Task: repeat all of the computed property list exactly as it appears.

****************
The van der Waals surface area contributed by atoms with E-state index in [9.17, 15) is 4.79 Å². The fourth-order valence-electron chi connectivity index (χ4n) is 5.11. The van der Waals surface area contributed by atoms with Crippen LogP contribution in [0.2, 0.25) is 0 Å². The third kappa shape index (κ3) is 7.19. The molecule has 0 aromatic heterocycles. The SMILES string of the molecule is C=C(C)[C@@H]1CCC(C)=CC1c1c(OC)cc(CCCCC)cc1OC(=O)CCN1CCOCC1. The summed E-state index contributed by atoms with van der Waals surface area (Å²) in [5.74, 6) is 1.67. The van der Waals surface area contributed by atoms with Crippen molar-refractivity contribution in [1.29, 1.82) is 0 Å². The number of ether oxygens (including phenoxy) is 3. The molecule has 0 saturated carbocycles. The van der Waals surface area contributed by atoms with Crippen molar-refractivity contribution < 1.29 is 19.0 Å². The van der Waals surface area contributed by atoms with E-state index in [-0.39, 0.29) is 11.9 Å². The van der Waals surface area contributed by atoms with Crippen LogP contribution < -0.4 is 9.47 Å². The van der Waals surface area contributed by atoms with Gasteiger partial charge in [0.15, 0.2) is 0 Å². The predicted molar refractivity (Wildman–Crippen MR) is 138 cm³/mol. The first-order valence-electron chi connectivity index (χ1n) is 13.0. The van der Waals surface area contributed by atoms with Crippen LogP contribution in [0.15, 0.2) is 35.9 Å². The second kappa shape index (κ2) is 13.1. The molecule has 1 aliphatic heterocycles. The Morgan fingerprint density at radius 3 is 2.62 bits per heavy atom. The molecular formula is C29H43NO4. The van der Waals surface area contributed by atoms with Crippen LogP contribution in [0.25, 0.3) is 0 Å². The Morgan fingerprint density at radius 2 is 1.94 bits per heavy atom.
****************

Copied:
The van der Waals surface area contributed by atoms with E-state index in [9.17, 15) is 4.79 Å². The fourth-order valence-electron chi connectivity index (χ4n) is 5.11. The van der Waals surface area contributed by atoms with Crippen LogP contribution in [0.2, 0.25) is 0 Å². The third kappa shape index (κ3) is 7.19. The molecule has 0 aromatic heterocycles. The SMILES string of the molecule is C=C(C)[C@@H]1CCC(C)=CC1c1c(OC)cc(CCCCC)cc1OC(=O)CCN1CCOCC1. The summed E-state index contributed by atoms with van der Waals surface area (Å²) in [5.74, 6) is 1.67. The van der Waals surface area contributed by atoms with Crippen molar-refractivity contribution in [1.29, 1.82) is 0 Å². The number of ether oxygens (including phenoxy) is 3. The molecule has 0 saturated carbocycles. The van der Waals surface area contributed by atoms with Crippen molar-refractivity contribution < 1.29 is 19.0 Å². The van der Waals surface area contributed by atoms with E-state index in [-0.39, 0.29) is 11.9 Å². The van der Waals surface area contributed by atoms with Crippen LogP contribution < -0.4 is 9.47 Å². The van der Waals surface area contributed by atoms with Gasteiger partial charge in [0.15, 0.2) is 0 Å². The predicted molar refractivity (Wildman–Crippen MR) is 138 cm³/mol. The first-order valence-electron chi connectivity index (χ1n) is 13.0. The van der Waals surface area contributed by atoms with Crippen LogP contribution in [0.15, 0.2) is 35.9 Å². The second kappa shape index (κ2) is 13.1. The molecule has 1 aliphatic heterocycles. The Morgan fingerprint density at radius 3 is 2.62 bits per heavy atom. The molecular formula is C29H43NO4. The van der Waals surface area contributed by atoms with Crippen LogP contribution in [0.25, 0.3) is 0 Å². The Morgan fingerprint density at radius 2 is 1.94 bits per heavy atom.